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Treasure Digest: Q&A: My Spouse Is Not in the Church

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Treasure Digest

Q&A: My Spouse Is Not in the Church

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Does United have any literature to comfort and advise members whose spouses are not in the Church?

I don't know of any specific booklets or articles on that subject. Your best source of comfort and advice would likely come from counsel with your pastor. He knows you and your situation best and may well have met your mate, too. If you have any particular questions or issues, it would be helpful to arrange an appointment with him.

One of the difficulties in publishing articles on this subject is that every relationship and circumstance is unique, making it difficult to offer generalized encouragement. But there are some principles that may be helpful. Three keys to dealing with this kind of situation are communication, respect and example.

Regarding communication, it's important that you and your mate each be able to express what you believe and why it's important to you. You shouldn't try to change each other's minds—that can lead to an argument. But it will relieve the situation of some stress if you can both speak calmly and openly about your beliefs.

Secondly, even though you and your mate have different beliefs, it is important that each of you respects the other and the other's beliefs. A great deal of stress comes into a relationship if either disregards or ridicules the other's beliefs. For example, your spouse may continue to observe traditional holidays (such as Christmas). That may put a strain on you, since you no longer believe in those observances—but it would be unproductive and unnecessarily stressful to try to force your mate to not observe those days. By the same token, he or she can accept and respect your decision to observe the Sabbath and the annual festivals.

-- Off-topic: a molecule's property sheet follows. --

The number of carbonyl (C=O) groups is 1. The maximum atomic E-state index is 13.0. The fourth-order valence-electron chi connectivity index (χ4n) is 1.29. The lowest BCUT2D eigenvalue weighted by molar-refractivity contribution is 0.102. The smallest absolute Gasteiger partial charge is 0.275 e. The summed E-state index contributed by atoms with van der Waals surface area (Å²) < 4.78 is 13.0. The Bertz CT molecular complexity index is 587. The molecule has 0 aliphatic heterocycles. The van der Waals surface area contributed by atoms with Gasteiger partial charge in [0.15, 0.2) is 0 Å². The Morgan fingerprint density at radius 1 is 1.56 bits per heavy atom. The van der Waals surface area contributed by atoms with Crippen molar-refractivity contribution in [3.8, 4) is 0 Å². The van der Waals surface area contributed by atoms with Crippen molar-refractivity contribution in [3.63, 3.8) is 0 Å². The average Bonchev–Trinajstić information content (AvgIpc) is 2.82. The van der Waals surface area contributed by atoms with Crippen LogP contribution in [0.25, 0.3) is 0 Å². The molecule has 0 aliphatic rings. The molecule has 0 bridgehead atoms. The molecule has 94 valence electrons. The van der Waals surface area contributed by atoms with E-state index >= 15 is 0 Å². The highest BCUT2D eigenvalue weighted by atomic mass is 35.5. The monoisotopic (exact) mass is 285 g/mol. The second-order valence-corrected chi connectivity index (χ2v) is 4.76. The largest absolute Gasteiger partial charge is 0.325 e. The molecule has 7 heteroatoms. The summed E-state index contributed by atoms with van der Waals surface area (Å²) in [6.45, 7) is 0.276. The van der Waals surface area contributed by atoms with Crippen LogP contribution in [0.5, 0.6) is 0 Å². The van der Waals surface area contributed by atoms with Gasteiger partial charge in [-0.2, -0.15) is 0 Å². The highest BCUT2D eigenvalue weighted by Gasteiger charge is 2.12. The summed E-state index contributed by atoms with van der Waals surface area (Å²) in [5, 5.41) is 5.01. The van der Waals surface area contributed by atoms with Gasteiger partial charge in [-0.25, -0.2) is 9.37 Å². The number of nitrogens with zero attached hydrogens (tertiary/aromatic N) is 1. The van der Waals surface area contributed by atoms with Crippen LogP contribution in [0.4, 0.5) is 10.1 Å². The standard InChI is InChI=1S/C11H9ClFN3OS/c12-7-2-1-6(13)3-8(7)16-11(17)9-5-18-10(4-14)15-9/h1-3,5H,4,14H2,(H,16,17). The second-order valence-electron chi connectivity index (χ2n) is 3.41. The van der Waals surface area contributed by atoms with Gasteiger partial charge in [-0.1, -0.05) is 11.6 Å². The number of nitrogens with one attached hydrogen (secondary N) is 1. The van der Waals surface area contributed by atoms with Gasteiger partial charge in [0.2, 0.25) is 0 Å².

The third general principle is your personal example. Peter's instruction is given to wives, but the principle holds true for husbands as well: "Wives, likewise, be submissive to your own husbands, that even if some do not obey the word, they, without a word, may be won by the conduct of their wives when they observe your chaste conduct accompanied by fear" (1 Peter 3:1 1 Peter 3:1Likewise, you wives, be in subjection to your own husbands; that, if any obey not the word, they also may without the word be won by the conversation of the wives;
American King James Version×
).

Peter points out that the most important thing for you to do in your circumstance is to continue to be the best, most loving, responsive and respectful husband or wife you can (see also 1 Peter 3:7 1 Peter 3:7Likewise, you husbands, dwell with them according to knowledge, giving honor to the wife, as to the weaker vessel, and as being heirs together of the grace of life; that your prayers be not hindered.
American King James Version×
and Ephesians 5:21 Ephesians 5:21Submitting yourselves one to another in the fear of God.
American King James Version×
). Your mate may well be "won over" by your conduct because he or she sees that your new understanding and beliefs are helping you become an even better husband or wife.

Along that line, it might also help if your mate has contact with the Church so he or she can become acquainted with the members. He or she may be willing to come to Sabbath and Holy Day services with you occasionally and attend the congregation's social events. Hopefully your mate will see that our pastors and members are friendly, reasonable and "normal" people.

You may also find it helpful to talk about your situation with others whose spouses are not members. They may have specific suggestions and recommendations based on their own experiences.

I respect your commitment to your calling and new understanding. I'm confident God will continue to bless your efforts.

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